By Chuck Ross
Like many others, I was surprised that Brian Williams, after being suspended for four months, could not bring himself to say — during his interview with Matt Lauer of the “Today” show that was broadcast last Friday, June 19, 2015 — that he lied to us.
Jim Watkins, a news anchor at Media General’s WTNH in New Haven, Connecticut (an ABC affiliate), wrote this on the station’s website soon after watching Williams’ interview with Lauer on Friday: “Brian Williams is not good at apologizing. The now-officially-former ‘NBC Nightly News’ anchor wasn’t good at it when Exaggerate-Gate broke last winter, and he wasn’t good at it today even though he had nearly five months to practice.”
Watkins, who once worked at WNBC in New York, then noted these examples from Williams’ interview (the parenthetical asides are made by Watkins):
—“I told the story (about an imaginary brush with death covering the Iraq War) correctly for years before I told it incorrectly. I was not trying to mislead people. That to me is a huge difference.” (emphasis added, because whaaaaaaaa?)
—“I told stories that were wrong.” (He didn’t lie. The stories did. Bad stories!)
—“It’s hard to figure how it happened.”
—“It had to have been ego.” (Not necessarily was ego, but must have been, maybe..right??)
Jeff Seglin, an ethicist and public policy expert at Harvard’s Kennedy School, told Poynter’s James Warren, also in an article published last Friday, “The distinction [Williams is] trying to make between not telling true stories and lying is a bit painful to read,” he said. “Based on this lack of acknowledgment that a lie is a lie, it seems like he might have a way to go in accepting full responsibility and acknowledging what he did.”
After watching Williams’ interview with Lauer, it was startling to realize that it was taped over two days. Did NBC call Williams back for day two because they realized he hadn’t really done a good job apologizing after day one? Scary to think what it was like after just day one.
I recalled a passage I had read in Vanity Fair’s story about Williams in April. In that piece Vanity Fair’s Bryan Burrough wrote this about Williams preparing to broadcast his on-air his apology during “Nightly News” in February: “[NBC News president Deborah Turness’] biggest concern was the apology Williams was preparing to read to viewers on his broadcast that evening. He was already taping segments as he and Turness began swapping e-mails on its all-important wording. Turness and the other executives who had gotten involved quickly became frustrated, as they would remain for days, with Williams’s inability to explain himself. ‘He couldn’t say the words “I lied,” ’ recalls one NBC insider. ‘We could not force his mouth to form the words “I lied.” He couldn’t explain what had happened. [He said,] “Did something happen to [my] head? Maybe I had a brain tumor, or something in my head?” He just didn’t know. We just didn’t know. We had no clear sense what had happened. We got the best [apology] we could get.’”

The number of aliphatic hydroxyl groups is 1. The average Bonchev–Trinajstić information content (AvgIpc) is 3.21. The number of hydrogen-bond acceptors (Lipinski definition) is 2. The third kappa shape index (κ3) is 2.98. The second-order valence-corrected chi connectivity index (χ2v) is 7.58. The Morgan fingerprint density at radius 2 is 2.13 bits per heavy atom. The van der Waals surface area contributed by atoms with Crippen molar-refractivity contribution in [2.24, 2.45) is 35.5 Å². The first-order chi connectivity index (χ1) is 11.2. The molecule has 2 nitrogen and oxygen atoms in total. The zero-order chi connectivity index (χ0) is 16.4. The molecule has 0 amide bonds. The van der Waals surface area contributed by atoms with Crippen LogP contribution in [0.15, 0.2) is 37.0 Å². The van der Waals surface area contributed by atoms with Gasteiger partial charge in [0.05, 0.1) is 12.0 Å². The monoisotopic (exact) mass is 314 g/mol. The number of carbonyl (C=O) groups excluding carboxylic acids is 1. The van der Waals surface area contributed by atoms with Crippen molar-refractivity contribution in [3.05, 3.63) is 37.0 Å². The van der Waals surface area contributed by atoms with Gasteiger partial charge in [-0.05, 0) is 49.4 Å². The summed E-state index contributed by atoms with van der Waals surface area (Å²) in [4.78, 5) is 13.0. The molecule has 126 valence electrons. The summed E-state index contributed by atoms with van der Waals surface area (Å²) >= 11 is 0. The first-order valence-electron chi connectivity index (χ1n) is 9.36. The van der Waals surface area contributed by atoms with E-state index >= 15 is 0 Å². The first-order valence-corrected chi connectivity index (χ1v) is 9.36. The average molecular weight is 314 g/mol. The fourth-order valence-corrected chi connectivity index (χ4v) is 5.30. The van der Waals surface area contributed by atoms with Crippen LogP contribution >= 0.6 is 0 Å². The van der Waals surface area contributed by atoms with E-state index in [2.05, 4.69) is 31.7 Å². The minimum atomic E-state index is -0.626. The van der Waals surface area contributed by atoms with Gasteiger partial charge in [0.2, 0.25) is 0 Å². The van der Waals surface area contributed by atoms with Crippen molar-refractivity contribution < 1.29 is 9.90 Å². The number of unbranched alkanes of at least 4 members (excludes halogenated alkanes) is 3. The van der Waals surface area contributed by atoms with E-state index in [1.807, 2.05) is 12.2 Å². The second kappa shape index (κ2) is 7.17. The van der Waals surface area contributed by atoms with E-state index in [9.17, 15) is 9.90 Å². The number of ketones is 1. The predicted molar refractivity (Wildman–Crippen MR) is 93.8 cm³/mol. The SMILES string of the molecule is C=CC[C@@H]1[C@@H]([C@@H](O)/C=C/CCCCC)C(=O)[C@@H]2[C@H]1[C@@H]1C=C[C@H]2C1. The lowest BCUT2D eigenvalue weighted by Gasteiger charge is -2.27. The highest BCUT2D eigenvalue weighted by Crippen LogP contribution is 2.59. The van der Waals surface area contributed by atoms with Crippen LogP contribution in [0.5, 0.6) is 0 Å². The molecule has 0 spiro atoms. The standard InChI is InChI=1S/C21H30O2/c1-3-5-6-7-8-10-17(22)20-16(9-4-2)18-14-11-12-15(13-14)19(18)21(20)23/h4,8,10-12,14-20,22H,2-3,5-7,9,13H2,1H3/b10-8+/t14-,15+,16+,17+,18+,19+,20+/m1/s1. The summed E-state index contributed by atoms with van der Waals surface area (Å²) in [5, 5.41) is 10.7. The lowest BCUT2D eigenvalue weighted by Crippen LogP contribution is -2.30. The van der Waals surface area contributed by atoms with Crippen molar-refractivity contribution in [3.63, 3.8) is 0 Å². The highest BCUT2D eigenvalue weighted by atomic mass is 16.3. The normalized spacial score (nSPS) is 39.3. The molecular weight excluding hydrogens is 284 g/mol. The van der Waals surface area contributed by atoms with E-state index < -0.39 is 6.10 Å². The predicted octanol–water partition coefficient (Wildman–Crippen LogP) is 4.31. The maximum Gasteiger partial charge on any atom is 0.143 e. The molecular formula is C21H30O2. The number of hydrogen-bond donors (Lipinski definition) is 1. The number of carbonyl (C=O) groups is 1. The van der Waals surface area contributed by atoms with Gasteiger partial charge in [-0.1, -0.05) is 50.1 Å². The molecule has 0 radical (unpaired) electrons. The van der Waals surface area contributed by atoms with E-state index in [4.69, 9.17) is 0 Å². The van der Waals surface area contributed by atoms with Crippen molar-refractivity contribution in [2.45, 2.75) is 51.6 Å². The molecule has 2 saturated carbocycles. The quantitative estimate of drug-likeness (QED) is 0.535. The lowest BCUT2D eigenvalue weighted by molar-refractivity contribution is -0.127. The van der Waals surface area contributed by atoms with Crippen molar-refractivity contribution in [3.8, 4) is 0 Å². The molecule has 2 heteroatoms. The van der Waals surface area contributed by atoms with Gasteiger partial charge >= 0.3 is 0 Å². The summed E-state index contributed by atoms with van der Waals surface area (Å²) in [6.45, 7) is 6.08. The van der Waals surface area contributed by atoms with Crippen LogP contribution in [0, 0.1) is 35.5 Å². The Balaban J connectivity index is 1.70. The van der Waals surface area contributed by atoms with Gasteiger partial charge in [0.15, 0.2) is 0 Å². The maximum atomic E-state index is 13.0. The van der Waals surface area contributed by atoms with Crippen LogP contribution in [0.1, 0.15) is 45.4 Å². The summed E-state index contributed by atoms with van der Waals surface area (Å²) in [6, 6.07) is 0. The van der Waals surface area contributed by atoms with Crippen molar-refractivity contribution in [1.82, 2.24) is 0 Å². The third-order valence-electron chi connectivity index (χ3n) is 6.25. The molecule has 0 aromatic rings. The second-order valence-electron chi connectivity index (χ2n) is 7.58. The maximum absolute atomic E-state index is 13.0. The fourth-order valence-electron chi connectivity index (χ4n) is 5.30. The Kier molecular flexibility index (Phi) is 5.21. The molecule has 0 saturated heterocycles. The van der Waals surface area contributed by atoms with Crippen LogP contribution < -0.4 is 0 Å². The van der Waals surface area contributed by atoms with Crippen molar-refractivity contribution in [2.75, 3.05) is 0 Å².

Given Williams’ reluctance or inability to give a straightforward apology, and in light of the fact that, according to Paul Farhi in the Washington Post, “A months-long internal investigation of Brian Williams by NBC News has turned up 11 instances in which the anchorman publicly embellished details of his reporting exploits, according to a person familiar with details of the probe,” why is NBC so eager to have him become the face of MSNBC?
That’s when I recalled another part of Burrough’s Vanity Fair piece. That April report had this paragraph near its end: “Williams’s future, NBC insiders insist, remains up in the air. He and [NBC News and MSNBC chairman] Andy Lack are close friends, leading to widespread speculation that Lack will reinstate him once his suspension is complete. But people close to Lack [who rejoined NBC News in March] say nothing has yet been decided. Many NBC observers simply can’t imagine a network anchorman ever returning to his former position after being exposed as Williams has. The most Machiavellian scenario, floated by an NBC partisan, is that Jeff Zucker, whose distaste for Comcast executives is well known, has fanned the flames of controversy so that he can eventually snare Williams for CNN—not as a newsman but as the long-sought replacement for Larry King. ‘That’s the perfect solution,’ a source says. ‘Zucker gets a star, and Brian gets the talk show he always wanted.’”
Indeed, Ronald Grover, who has been covering the entertainment business for almost 30 years, wrote in TheStreet last Thursday, “NBC likely decided to keep Williams…for fear he would find a slot at another network. One possibility would have been for Williams to join cable news channel CNN, which is headed by former NBC Universal chief executive Jeff Zucker.”
The reason NBC would be afraid about Williams joining CNN is that he still has millions of fans, and NBC officials don’t want them watching him on a competing news channel.